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Is it just me or are elderly cats really hard work ?

(127 Posts)
peridito Tue 01-Oct-19 09:16:14

I love my cats very much but I'm worn out !

The food issues ,the numerous litter trays ,the cleaning up after missing the litter trays .

I'm mean aren't I ? Or possibly v v lazy .

OP’s posts: |
ifonly4 Tue 01-Oct-19 11:36:04

Yes, they are hard work but well worth it. The last week of my girl's life she couldn't even find her food, so I had to put it under her nose. I wouldn't want her back in that state again, but I'd have done anything for either of them depsite DH moaninghmm

viccat Tue 01-Oct-19 12:02:45

Yes, mine certainly was - especially the night time meowing which drove me crazy. I miss her lots (she was PTS in March) but there was a small part of me that was hugely relieved as well, even though I feel guilty about that...

But a 15-20 year old cat is basically a 80-90 year old human so it makes sense there are some issues.

igotdemons Tue 01-Oct-19 13:28:52

Yes, definitely! I love my elderly girl to the moon and back and wouldn’t change her for the world but she wears me out with the constant need for attention! She is hyperthyroid and isn’t treated at the moment as I am in the process of changing Vets (current ones are useless) to get her sorted and she is driving me mad! Constantly wanting to go out and come in again and with the rain we’ve had recently it’s a challenge! 😣

scaryteacher Tue 01-Oct-19 14:03:47

My two boys are 16, and I wouldn't swap them. Yes, they are picky about food, but chicken and tuna normally goes down well as a treat, and they like to have their spots on the sofa and the bed, but apart from that, they are still great.

UtterlyUnimaginativeUsername Tue 01-Oct-19 14:22:21

Yes! Litter box accidents most days is all we have, and it's a pain in the face. I plan to be a pain in the face at that age too though grin

peridito Tue 01-Oct-19 15:48:56

scaryteacher is it catfood chicken and tuna ? IYSWIM.

I wonder if I bought cheapish chicken ( ie nor free range/organic) and cooked and cut it up fine would they eat it ? With the juices from cooking so not so dry ?

And thanks all ,not just me !

OP’s posts: |
Shetlandponyranger Tue 01-Oct-19 16:44:12

What is the nIghttime time howling about!? My beautiful and cherished girl is coming up 20 and has started howling in the night. I am wondering if she is confused as she comes straight to me when I shout her and settles.
She is still eating very well luckily. Has started flicking the cat litter (we use the wood pellets) about the utility room though which is a little annoying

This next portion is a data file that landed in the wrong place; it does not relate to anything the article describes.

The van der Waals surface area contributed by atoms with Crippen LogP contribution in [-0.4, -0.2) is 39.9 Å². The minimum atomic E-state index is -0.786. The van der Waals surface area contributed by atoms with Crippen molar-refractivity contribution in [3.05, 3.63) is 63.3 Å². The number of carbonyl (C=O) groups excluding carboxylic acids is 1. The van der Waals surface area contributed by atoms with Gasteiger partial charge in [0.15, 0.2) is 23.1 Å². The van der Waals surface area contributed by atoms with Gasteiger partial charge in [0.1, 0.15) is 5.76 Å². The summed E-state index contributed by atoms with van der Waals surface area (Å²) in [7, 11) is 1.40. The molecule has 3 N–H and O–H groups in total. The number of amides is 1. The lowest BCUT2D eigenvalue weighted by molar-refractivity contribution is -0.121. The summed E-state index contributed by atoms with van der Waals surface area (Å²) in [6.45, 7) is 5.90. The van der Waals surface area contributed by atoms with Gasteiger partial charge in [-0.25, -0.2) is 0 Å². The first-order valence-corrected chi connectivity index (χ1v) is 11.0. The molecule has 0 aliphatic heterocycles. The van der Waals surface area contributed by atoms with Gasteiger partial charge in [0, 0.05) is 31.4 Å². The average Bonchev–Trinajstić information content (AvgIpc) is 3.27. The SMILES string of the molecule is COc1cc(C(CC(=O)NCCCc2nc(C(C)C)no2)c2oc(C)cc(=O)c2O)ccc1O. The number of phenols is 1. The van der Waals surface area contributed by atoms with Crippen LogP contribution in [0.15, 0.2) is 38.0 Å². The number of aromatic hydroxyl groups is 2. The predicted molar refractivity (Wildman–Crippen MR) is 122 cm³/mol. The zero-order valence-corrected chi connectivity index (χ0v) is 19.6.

UtterlyUnimaginativeUsername Tue 01-Oct-19 16:53:01

A very high proportion of cats of that age would have CDS, or cognitive dysfunction syndrome. It's like dementia in humans. She probably is confused.

Shetlandponyranger Tue 01-Oct-19 17:19:36

Thank you Utterly, I wondered if it was something like that. She is still very active and happy, the night howling as the only thing that suggests her age.

viccat Tue 01-Oct-19 17:45:52

The night time howling for my girl was I think a mixture of CDS and also decline in hearing so she didn't actually know just how loud she was.

Fluffycloudland77 Tue 01-Oct-19 19:28:36

My mum bought a mincer for our old girl, we minced cooked chicken for her & chicken livers.

You can get dishwasher safe ones.

peridito Tue 01-Oct-19 21:04:07

Mmm .Hadn't thought of chicken livers .Thanks .

OP’s posts: |
TrainspottingWelsh Tue 01-Oct-19 21:27:13

When he first turned up, my old man was aged by different vets as 13 and 15, which now makes him 18/20.

He's always been a bugger for vet bills, he was quite the scrapper and to some extent still is. These days he doesn't go very far so his fighting is limited to intimidating new cats on his territory, which doesn't take the endurance I imagine the fights he had as a young tom would have done. Definitely slowing down as he hasn't needed stitches for a year. Now it's arthritis drugs.

Wet food has to be mixed with kitten biscuits in the exact quantities he's specified. Some days he's too old, arthritic and in his last moments to come to the food, so I spend a lot of time scaling objects no human was designed to and serving him. Only for him to eat and rather nimbly climb down and trot off.

As we originally were just one house out of a few that looked after him as a stray, I was never overly concerned if I didn't see him for a few days or weeks. Certainly not if he didn't come in for the night. Since he moved in ft, I spend lots of time poking around in the pitch black in obscure places if he's 10 minutes past his usual schedule, let alone for bed time.

At least once a week I think he's gone in his sleep, only to be growled at for disturbing him. He's very rewarding though, occasionally if I feed him something extra special I'm allowed to stroke him with only minor looks of disdain before he pointedly moves a few inches sideways to indicate I've had my quota.

Tavannach Wed 02-Oct-19 01:18:49

Chicken livers are a great idea. Our vet also recommended sardines (or pilchards, same thing) in tomato sauce well-mashed as an occasional meal.